Global warming 'close to tipping point'

Posted: 26 January 2005

Scientists said this week that the world has only about 10 years to prevent global warming rising more than 2 degrees celsius, with massive impacts on human societies and terrestial eco-systems. Their findings coincide with the beginning of an effort by British Prime Minister, Tony Blair, to highlight the issue at the G8 meetings and within the European Union, over both of which Britain presides this year. This report by J.R.Pegg is from the Environment News Service.

Time is running out for the world to halt global warming, the International Climate Change Taskforce warned on Monday.

Dramatic efforts are needed in the next decade, the taskforce said, if the world is to avoid the rising sea levels, agricultural losses, increased water shortages and widespread adverse health impacts expected from global warming.

US Senator Olympia Snowe and British MP Stephen Byers. (Photo courtesy Office of the Senator)
US Senator Olympia Snowe and British MP Stephen Byers. (Photo courtesy Office of the Senator)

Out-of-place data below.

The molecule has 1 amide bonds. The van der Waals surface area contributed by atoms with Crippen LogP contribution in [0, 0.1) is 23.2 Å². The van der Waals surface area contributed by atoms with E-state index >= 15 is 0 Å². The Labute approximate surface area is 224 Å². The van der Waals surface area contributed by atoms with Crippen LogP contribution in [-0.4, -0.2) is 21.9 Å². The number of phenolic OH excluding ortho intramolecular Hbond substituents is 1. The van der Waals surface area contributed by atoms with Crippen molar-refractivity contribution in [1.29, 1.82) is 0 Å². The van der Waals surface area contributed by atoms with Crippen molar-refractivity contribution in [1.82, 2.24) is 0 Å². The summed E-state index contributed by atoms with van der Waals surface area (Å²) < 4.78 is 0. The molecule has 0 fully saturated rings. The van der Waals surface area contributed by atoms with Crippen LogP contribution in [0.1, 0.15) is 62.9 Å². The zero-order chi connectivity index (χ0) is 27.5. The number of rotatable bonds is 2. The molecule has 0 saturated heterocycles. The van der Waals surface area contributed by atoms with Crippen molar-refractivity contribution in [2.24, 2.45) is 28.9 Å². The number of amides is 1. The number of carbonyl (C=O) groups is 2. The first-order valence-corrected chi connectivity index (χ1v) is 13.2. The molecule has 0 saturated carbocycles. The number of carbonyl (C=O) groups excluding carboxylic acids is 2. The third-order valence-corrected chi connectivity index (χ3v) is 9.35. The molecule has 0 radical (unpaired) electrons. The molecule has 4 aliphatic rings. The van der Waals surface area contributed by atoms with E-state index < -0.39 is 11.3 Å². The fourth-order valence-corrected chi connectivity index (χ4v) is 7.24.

International Climate Change Taskforce Co-Chairs US Senator Olympia Snowe and British MP Stephen Byers meet in Snowe's Washington office September 14, 2004. (Photo courtesy Office of the Senator)
"Our planet is at risk," said Stephen Byers, a British Labour MP who co-chairs the International Taskforce with U.S. Senator Olympia Snowe of Maine, a Republican. "With climate change, there is an ecological time bomb ticking away, and people are becoming increasingly concerned by the changes and extreme weather events they are already seeing."

Growing risks

The report, Meeting the Climate Challenge, was released simultaneously in London, Washington and Canberra. It urges nations to commit to preventing average global surface temperature from rising more than two degrees Celsius (3.6 degrees Fahrenheit) above the average level in 1750 - prior to the Industrial Revolution, when machines and factories fired by fossil fuels began to emit greenhouse gases into the atmosphere.

Beyond the two degree level "the risks to human societies and ecosystems grow significantly," according to the report.

"Exceeding a global average increase of more than two degrees Celsius could also imperil a very high proportion of the world's coral reefs and cause irreversible damage to important terrestrial ecosystems, including the Amazon rainforest," the report warns. "Above [that level] the risks of abrupt, accelerated, or runaway climate change also increase."

Political ladership

The task is even more daunting, however, because global average temperature has already risen by 0.8 degrees Celsius since 1750 and will continue to increase.

Oil refinery
Oil refinery
Oil refinery in Teesport, England, emits greenhouse gases during the refining process and more emissions enter the atmosphere when the petroleum products are burned for power.Ian Britton/FreeFoto